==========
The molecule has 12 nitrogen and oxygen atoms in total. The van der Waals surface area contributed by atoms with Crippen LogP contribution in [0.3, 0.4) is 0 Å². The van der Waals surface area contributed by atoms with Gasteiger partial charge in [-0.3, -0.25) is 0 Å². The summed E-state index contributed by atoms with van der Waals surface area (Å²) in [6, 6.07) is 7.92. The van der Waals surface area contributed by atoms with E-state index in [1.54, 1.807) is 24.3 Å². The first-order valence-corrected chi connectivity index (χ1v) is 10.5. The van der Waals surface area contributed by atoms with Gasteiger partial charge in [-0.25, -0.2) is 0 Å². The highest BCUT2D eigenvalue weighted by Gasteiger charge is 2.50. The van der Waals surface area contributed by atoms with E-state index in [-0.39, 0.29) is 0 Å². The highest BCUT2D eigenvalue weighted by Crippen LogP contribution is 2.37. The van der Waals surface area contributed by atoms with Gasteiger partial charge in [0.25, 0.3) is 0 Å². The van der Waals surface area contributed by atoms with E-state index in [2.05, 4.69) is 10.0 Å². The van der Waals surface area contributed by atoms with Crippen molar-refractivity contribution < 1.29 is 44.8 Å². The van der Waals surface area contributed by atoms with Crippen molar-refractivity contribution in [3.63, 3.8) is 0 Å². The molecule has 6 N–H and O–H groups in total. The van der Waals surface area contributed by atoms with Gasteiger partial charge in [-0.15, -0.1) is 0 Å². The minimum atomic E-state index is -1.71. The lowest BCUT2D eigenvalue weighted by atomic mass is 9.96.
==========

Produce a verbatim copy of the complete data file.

The molecule has 12 nitrogen and oxygen atoms in total. The van der Waals surface area contributed by atoms with Crippen LogP contribution in [0.3, 0.4) is 0 Å². The van der Waals surface area contributed by atoms with Gasteiger partial charge in [-0.3, -0.25) is 0 Å². The summed E-state index contributed by atoms with van der Waals surface area (Å²) in [6, 6.07) is 7.92. The van der Waals surface area contributed by atoms with E-state index in [1.54, 1.807) is 24.3 Å². The first-order valence-corrected chi connectivity index (χ1v) is 10.5. The van der Waals surface area contributed by atoms with Gasteiger partial charge in [-0.25, -0.2) is 0 Å². The highest BCUT2D eigenvalue weighted by Gasteiger charge is 2.50. The van der Waals surface area contributed by atoms with E-state index in [-0.39, 0.29) is 0 Å². The highest BCUT2D eigenvalue weighted by Crippen LogP contribution is 2.37. The van der Waals surface area contributed by atoms with Gasteiger partial charge in [0.25, 0.3) is 0 Å². The van der Waals surface area contributed by atoms with E-state index in [2.05, 4.69) is 10.0 Å². The van der Waals surface area contributed by atoms with Crippen molar-refractivity contribution < 1.29 is 44.8 Å². The van der Waals surface area contributed by atoms with Crippen molar-refractivity contribution in [3.63, 3.8) is 0 Å². The molecule has 6 N–H and O–H groups in total. The van der Waals surface area contributed by atoms with Gasteiger partial charge in [-0.15, -0.1) is 0 Å². The minimum atomic E-state index is -1.71. The lowest BCUT2D eigenvalue weighted by atomic mass is 9.96.